Medical treatment for GERD usually starts with antacids. These neutralize the stomach acid, but won’t heal the damage to the esophagus. The same is true of medications to reduce acid production. Medications called proton pump inhibitors do heal the damage, as well as stopping excess acid production. Pyrokinetc agents help strengthen the muscles to stop the condition from recurring.

There are also lifestyle treatments alongside or instead of a medical approach. Simply wearing loose clothing can help, as can maintaining a healthy weight. Some foods cause excess acid production; while the list varies, common culprits include fried foods, tomatoes, chocolate, mint, and caffeine. Eating smaller meals and not lying down for at least three hours afterward can help, as can elevating the head of the bed, such as with a wedge or cinder blocks. Finally, quitting smoking will help alleviate GERD and its symptoms.

Fitness and Diabetes

One of the easiest way to protect yourself from the effects of type 2 diabetes is by staying active. Type 2 diabetes comes on as a result of changes in the body; it’s not an inborn condition. Major risk factors include inactivity and eating too many sugary foods, but it turns out these are also factors influencing the severity of the disease. In fact, exercise has been called the most effective therapy for type 2 diabetes, burning the excess sugar insulin is no longer able to handle. Exercise can triple the efficacy of medication for diabetes.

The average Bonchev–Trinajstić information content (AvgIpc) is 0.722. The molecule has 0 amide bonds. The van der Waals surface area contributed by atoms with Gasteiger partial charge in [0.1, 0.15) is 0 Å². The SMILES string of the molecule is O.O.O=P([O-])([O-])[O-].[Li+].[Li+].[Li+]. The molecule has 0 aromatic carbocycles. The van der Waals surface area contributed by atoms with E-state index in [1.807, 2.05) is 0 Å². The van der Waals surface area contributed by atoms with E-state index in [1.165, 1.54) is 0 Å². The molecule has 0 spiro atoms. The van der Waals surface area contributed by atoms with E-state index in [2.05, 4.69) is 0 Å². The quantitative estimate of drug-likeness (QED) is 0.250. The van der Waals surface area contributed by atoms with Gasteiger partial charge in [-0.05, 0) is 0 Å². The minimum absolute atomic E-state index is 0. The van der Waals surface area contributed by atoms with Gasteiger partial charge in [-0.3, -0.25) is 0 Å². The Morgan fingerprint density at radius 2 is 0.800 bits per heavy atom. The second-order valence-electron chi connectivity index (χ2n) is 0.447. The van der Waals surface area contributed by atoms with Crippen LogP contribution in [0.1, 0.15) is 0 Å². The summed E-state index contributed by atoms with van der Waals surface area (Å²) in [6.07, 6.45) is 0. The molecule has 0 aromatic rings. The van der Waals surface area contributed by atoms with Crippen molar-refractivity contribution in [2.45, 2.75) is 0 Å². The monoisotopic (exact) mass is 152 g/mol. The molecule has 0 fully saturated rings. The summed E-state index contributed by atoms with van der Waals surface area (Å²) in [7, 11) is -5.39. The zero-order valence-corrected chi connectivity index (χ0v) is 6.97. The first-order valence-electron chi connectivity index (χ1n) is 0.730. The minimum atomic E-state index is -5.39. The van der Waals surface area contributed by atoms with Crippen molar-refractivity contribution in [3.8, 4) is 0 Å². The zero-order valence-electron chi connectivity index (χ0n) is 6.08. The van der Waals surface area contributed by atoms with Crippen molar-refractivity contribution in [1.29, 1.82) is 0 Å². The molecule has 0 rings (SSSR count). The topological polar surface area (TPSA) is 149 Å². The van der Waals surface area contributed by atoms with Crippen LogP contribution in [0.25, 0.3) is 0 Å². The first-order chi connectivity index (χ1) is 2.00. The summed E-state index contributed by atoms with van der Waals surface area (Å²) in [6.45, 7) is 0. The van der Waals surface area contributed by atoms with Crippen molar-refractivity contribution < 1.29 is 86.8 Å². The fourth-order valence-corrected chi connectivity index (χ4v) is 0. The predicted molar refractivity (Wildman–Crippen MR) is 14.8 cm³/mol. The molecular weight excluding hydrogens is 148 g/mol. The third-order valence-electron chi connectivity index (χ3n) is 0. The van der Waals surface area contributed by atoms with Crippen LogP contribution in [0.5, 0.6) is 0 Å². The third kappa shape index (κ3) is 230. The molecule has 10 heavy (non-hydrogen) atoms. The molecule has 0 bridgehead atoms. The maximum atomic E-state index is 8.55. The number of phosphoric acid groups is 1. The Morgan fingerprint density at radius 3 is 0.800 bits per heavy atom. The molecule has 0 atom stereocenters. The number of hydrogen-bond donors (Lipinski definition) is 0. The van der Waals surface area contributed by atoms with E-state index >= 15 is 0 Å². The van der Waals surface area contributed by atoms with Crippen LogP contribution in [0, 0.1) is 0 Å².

Another thing that can help protect you from the ravages of diabetes is eating legumes, vegetables such as peas, beans, and lentils. In a recent study, a diet high in these foods was found to reduce levels of a protein known as glycated hemoglobin. High glycated hemoglobin levels are a diagnostic criterion for type 2 diabetes. Eating legumes was also found to reduce the risk of heart disease in people with diabetes. Fiber was less effective, but it was also found to have similar benefits.

One common symptom of diabetes is pain referred to as diabetic neuropathy. Now a medication may be available to help people with this condition. Called nabilone, it is currently given to chemotherapy patients to help with the nausea that often accompanies those treatments. It has cannabinoids, chemical compounds similar to those found in marijuana.

“This is a good option to help treat nerve pain due to diabetes, with very few side effects,” the lead researcher of the study, the University of Calgary’s Dr. Cory Toth, said in a statement. Dr. Toth found that, in addition to relieving pain, nabilone also helps patients sleep better.